Related: Matt Damon's Best Action Movies, Ranked
Ford v Ferrari is not only one of Damon's more recent films, but one of his most critically acclaimed. This entertaining sports drama reached great success at the Academy Awards in 2020, receiving four nominations, including one for Best Picture. The plot follows a determined team of American and British engineers and designers, led by automotive designer Carroll Shelby (Damon) and British driver Ken Miles (Christian Bale), who are hired to build a race car to defeat the perennially dominant Italian racing team Scuderia Ferrari at the 1966 24 Hours of Le Mans race in France. Between his all-American look and that accent of his, Shelby is a perfect starring role for Damon.
Spoiler alert: He's wearing a toupee! The Informant! tells the story of Mark Whitacre (Damon), a seemingly well-intentioned working man employed at a giant lysine developing company. Then, Mark becomes an FBI informant to bring them down. The critically and commercially successful film (again from Soderbergh) is suspenseful and is filled with laughs as we watch Whitacre dig himself into a deep hole from telling lie after lie. Damon, who also put on weight for the role, is a hoot to watch.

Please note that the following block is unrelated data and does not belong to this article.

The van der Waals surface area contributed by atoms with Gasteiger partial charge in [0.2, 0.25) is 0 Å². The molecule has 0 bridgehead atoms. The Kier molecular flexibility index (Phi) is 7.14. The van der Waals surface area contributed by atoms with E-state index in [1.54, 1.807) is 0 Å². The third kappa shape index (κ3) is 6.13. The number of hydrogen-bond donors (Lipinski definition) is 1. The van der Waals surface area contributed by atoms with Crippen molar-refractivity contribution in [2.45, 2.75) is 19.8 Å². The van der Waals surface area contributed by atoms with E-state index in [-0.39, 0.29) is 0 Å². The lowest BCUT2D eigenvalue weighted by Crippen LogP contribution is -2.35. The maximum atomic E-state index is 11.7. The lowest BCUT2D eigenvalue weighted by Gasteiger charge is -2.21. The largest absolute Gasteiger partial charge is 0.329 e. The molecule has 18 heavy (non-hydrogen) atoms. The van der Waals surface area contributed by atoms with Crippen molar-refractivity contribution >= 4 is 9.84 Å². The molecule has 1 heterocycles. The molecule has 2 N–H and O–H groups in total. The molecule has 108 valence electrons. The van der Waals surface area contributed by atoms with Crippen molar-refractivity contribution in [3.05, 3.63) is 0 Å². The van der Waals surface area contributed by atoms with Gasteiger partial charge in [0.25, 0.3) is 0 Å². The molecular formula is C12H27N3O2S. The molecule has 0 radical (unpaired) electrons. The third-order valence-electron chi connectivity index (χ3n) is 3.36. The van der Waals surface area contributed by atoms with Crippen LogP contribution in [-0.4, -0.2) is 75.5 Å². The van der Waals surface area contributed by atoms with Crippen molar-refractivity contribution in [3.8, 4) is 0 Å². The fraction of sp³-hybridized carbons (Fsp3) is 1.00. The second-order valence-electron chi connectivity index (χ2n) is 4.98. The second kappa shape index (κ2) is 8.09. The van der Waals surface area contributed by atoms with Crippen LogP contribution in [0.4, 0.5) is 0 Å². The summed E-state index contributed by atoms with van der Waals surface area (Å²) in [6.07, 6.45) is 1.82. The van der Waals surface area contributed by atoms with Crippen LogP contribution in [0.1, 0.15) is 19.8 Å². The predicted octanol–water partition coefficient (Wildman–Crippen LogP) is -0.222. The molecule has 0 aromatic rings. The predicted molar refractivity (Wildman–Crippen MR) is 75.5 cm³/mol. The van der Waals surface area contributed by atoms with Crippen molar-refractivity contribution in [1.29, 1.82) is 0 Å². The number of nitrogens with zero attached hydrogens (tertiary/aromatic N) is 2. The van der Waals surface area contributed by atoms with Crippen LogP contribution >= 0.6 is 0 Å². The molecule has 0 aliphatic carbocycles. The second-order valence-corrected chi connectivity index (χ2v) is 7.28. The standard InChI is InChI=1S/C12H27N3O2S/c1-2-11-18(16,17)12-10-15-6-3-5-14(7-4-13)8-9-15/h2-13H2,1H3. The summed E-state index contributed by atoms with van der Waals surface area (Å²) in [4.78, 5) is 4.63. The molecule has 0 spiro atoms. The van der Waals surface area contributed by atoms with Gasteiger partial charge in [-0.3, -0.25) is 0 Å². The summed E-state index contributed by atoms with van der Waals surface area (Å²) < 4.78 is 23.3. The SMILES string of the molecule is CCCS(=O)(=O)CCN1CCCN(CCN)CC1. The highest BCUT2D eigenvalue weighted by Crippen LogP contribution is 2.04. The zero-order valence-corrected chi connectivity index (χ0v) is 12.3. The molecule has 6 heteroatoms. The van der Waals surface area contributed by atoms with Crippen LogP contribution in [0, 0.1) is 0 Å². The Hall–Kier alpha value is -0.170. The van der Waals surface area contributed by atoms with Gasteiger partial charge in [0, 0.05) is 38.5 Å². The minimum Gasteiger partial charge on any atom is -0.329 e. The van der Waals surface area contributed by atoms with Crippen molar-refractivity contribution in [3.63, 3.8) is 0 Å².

Although Amanda Knox slammed Stillwater for the obvious parallels to her real-life scandal, per Vox, there's no denying Damon's performance as an American oil-rig roughneck from Oklahoma is magnetic. In the thriller, Bill Baker travels to Marseille to visit his estranged daughter (Abigail Breslin), who's in prison for a murder she claims she didn't commit. Confronted with language barriers, cultural differences, and a complicated legal system, Bill builds a new life for himself in France as he makes it his personal mission to exonerate his daughter.
Remember Damon and Affleck's legendary Oscar acceptance speech? They got the trophy for writing Good Will Hunting, but Damon also carries the drama as the fan-favorite titular character. Good Will Hunting was nominated for eight Academy Awards, winning two, including Best Supporting Actor for Robin Williams. His scenes with Damon, whose secretly genius character previously spent his days plumbing and working in manual labor, will make you weep and laugh all at once.
"We really understood the characters, and so we would take them and we would put them in these different scenarios," Damon once told GQ about the Good Will Hunting writing process. "And then at the end, we kind of mashed these disjointed parts together into what could cohere as some kind of narrative. And that’s a really inefficient way to write. And I think both of us just intuitively felt like: Well, we’re never going to have enough time to do that again."
Will Sayre is an evergreen and republish writer at Movieweb.com. He has also written and produced entertainment stories at Spectrum News and Warner Bros. Television. Sayre graduated with honors from Boston University’s College of Communication. He also served as film critic at The Taft School in Connecticut.